Cultural relativism as a descriptive theory which says that beliefs and ethics vary depending on one’s culture and background is different from ethical relativism that asserts that there are no universals or absolutes and that right and wrong are contingent on one’s culture and society. Cultural relativism just observes our world and tells it what is and it is useful just as an anthropological tool. Ethical relativism says that what a culture says is right and wrong is right or wrong for that culture because there are no universals in morality. We cannot judge another culture either positively or negatively. Ethical relativism is a bankrupt theory that cannot be coherently supported or lived.

One of the many rational problems with ethical relativism is that the position proclaims that there are no ethical absolutes but then immediately turns around and asserts that tolerance is the ultimate virtue. Additionally it eliminates the possibility of social change. How can you criticize the present societies ethical values when “what a culture or society views as right, is right?” Ethical relativism would have to pronounce that the civil rights movement was wrong. It also promotes the tyranny of the majority. If the majority are in control of the society and culture, then do they not decide for the whole society what is right and wrong? Or if you assert that there are multiple cultures within a society that have their own ethics, then how do you determine for an individual which culture is the determinant one for her/him? Ultimately, although people may think that they are just being open-minded by supporting ethical relativism, they have put themselves in an intellectually untenable and indefensible position.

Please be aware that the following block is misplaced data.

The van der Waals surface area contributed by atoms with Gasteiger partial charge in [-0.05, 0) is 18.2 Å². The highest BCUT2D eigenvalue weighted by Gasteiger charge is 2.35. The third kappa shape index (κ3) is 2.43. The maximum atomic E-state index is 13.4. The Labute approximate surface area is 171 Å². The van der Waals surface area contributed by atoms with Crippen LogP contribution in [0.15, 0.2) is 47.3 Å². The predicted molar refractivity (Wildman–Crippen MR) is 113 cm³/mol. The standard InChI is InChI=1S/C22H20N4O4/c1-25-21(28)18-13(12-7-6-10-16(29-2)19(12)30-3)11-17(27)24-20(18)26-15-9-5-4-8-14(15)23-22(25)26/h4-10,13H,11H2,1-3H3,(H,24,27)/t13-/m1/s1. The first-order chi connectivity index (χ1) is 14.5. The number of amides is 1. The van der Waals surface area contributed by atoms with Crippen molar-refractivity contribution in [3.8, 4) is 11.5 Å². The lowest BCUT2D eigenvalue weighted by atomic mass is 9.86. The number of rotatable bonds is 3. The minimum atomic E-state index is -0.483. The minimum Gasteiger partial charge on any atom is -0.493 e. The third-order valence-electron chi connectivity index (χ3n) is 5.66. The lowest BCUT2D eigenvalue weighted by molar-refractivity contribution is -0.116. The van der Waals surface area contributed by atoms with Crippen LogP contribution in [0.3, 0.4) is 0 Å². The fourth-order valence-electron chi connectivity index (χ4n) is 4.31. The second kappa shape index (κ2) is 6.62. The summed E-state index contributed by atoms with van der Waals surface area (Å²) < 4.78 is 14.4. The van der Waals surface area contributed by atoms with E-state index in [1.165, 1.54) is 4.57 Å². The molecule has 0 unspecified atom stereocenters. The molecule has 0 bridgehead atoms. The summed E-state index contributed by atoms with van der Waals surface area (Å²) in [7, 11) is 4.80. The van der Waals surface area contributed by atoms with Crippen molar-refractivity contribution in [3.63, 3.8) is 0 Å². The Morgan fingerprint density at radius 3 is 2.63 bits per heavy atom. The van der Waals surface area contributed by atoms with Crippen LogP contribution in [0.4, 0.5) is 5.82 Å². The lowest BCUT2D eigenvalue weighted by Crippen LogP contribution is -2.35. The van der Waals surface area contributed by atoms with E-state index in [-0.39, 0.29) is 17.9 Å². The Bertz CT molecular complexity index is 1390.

It is not only intellectually bankrupt, it is also practically impossible. Should we tolerate the racial demagoguery of white supremacists because that is their culture, or should we condemn it? Should we tolerate the anti-semitic rantings of Iran’s Ahmadinejad as a cultural product or should we condemn them? At least I would hope that most people would agree that you have to condemn some positions as being unacceptable. (I find it interesting that some of those promoting tolerance as the ultimate virtue are among the least tolerant folks when it comes to those with whom they disagree.) And if you reach that point where you have to discern among those beliefs and positions that are acceptable and those that are not, then you have decided that it’s not just a matter of opinion and there must be some rational way to examine and evaluate beliefs and ethical positions. And it’s not coherent to just assert that other beliefs are okay as long as they don’t impose in your life. At that point you have again asserted an absolute position. So how do you evaluate beliefs and ethical positions?? That’s for the next post.